These controls are supplemented by 1) a formal process for IT configuration management; 2) an automated process for configuration management; 3) a process to track change success rates (the percentage of changes that succeed without causing an incident, service outage or impairment); 4) a process that provides relevant personnel with correct and accurate information on all current IT infrastructure configurations. Researchers found that these top six controls help organizations help manage risks and respond to security incidents by giving them the means to look forward, averting the riskiest changes before they happen, and to look backward, identifying definitively the source of outages, fraud associated abnormalities or service issues. Because they have a process that tracks and records all changes to their infrastructure and their associated success rates, the most effective organizations have a more informed understanding of their production environments and can rule out change as a cause very early in the incident response process. This means they can easily find the changes that caused the abnormal incident and remediate them quickly.

The organizations that are most successful in preventing and responding to fraud related security incidents are those that have mastered change management, thereby documenting and knowing the ‘normal’ state of their systems in the greatest possible detail. The organization must cultivate a ‘culture’ of change management and causality throughout, with zero tolerance for any unauthorized changes. As with any organizational culture, the culture of change management should start at the top, with leaders establishing a tone that all change must follow an explicit change management policy and process from the highest to the lowest levels of the organization, with zero tolerance for unauthorized change. These same executives should establish concrete, well-publicized consequences for violating change management procedures, with a clear, written change management policy. One of the components of an effective change management policy is the establishment of a governing body, such as a change advisory board that reviews and evaluates all changes for risk before approving them. This board reinforces the written policy, requiring mandatory testing tor each and every change, and an explicit rollback plan for each in the case of an unexpected result.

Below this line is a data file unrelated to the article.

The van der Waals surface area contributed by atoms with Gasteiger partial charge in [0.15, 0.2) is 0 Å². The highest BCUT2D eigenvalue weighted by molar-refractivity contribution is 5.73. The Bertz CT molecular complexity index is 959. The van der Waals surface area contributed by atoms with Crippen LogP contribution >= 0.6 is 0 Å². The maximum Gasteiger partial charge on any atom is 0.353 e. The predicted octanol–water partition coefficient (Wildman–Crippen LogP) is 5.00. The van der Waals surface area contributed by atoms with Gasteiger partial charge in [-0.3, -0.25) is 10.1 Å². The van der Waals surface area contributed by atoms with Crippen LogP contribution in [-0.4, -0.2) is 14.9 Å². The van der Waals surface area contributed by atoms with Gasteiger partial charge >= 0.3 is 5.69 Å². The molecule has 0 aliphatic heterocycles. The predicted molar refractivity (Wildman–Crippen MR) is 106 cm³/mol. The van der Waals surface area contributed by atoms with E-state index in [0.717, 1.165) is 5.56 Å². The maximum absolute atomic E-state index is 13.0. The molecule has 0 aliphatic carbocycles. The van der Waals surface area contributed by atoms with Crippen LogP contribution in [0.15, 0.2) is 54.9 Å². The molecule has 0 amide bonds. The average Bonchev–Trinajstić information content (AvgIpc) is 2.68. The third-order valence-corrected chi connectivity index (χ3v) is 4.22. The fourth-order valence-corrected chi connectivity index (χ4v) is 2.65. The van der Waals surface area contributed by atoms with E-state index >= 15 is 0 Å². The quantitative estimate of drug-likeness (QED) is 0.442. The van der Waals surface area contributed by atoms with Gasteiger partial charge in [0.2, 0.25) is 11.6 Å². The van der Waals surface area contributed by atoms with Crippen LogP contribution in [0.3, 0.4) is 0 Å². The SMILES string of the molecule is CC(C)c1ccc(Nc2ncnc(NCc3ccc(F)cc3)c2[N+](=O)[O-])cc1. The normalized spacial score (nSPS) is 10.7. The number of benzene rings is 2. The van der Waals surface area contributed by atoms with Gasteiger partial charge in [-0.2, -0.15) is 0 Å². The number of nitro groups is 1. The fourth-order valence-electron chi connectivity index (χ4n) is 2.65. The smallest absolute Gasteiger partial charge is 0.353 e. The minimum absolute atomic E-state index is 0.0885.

ACFE studies stress that post incident reviews are also crucial, so that the organization protects itself from repeating past mistakes. During these reviews, change owners should document their findings and work to integrate lessons learned into future anti-fraud operational practices.
Perhaps most important for responding to changes is having clear visibility into all change activities, not just those that are authorized. Automated controls that can maintain a change history reduce the risk of human error in managing and controlling the overall process.